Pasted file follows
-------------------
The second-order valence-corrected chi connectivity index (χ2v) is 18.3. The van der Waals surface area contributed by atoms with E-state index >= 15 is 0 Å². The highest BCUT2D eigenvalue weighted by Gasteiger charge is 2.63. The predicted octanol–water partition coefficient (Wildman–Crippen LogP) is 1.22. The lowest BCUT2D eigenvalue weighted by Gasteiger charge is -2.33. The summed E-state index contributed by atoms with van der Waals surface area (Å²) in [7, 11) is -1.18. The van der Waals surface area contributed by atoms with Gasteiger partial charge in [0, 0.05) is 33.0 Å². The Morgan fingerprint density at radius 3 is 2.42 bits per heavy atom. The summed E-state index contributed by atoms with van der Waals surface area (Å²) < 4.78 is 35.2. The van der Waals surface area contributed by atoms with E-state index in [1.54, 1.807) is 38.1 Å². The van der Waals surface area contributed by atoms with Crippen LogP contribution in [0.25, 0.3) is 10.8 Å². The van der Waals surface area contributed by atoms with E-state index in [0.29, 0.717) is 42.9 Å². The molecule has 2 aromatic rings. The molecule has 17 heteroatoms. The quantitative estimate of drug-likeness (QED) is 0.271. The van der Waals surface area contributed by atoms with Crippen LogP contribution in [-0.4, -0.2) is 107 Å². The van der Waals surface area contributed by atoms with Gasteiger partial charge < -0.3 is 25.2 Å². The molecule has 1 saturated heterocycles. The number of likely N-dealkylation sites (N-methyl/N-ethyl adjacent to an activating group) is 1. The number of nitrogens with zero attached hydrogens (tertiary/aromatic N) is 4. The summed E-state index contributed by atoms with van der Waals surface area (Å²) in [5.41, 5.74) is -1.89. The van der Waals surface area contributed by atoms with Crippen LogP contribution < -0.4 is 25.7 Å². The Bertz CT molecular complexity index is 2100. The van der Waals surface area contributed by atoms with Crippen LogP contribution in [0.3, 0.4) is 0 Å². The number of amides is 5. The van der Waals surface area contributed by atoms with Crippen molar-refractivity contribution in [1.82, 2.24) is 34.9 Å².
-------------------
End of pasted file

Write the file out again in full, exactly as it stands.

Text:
The second-order valence-corrected chi connectivity index (χ2v) is 18.3. The van der Waals surface area contributed by atoms with E-state index >= 15 is 0 Å². The highest BCUT2D eigenvalue weighted by Gasteiger charge is 2.63. The predicted octanol–water partition coefficient (Wildman–Crippen LogP) is 1.22. The lowest BCUT2D eigenvalue weighted by Gasteiger charge is -2.33. The summed E-state index contributed by atoms with van der Waals surface area (Å²) in [7, 11) is -1.18. The van der Waals surface area contributed by atoms with Gasteiger partial charge in [0, 0.05) is 33.0 Å². The Morgan fingerprint density at radius 3 is 2.42 bits per heavy atom. The summed E-state index contributed by atoms with van der Waals surface area (Å²) < 4.78 is 35.2. The van der Waals surface area contributed by atoms with E-state index in [1.54, 1.807) is 38.1 Å². The van der Waals surface area contributed by atoms with Crippen LogP contribution in [0.25, 0.3) is 10.8 Å². The van der Waals surface area contributed by atoms with E-state index in [0.29, 0.717) is 42.9 Å². The molecule has 2 aromatic rings. The molecule has 17 heteroatoms. The quantitative estimate of drug-likeness (QED) is 0.271. The van der Waals surface area contributed by atoms with Crippen LogP contribution in [-0.4, -0.2) is 107 Å². The van der Waals surface area contributed by atoms with Gasteiger partial charge < -0.3 is 25.2 Å². The molecule has 1 saturated heterocycles. The number of likely N-dealkylation sites (N-methyl/N-ethyl adjacent to an activating group) is 1. The number of nitrogens with zero attached hydrogens (tertiary/aromatic N) is 4. The summed E-state index contributed by atoms with van der Waals surface area (Å²) in [5.41, 5.74) is -1.89. The van der Waals surface area contributed by atoms with Crippen LogP contribution < -0.4 is 25.7 Å². The Bertz CT molecular complexity index is 2100. The van der Waals surface area contributed by atoms with Crippen LogP contribution in [0.3, 0.4) is 0 Å². The number of amides is 5. The van der Waals surface area contributed by atoms with Crippen molar-refractivity contribution in [1.82, 2.24) is 34.9 Å².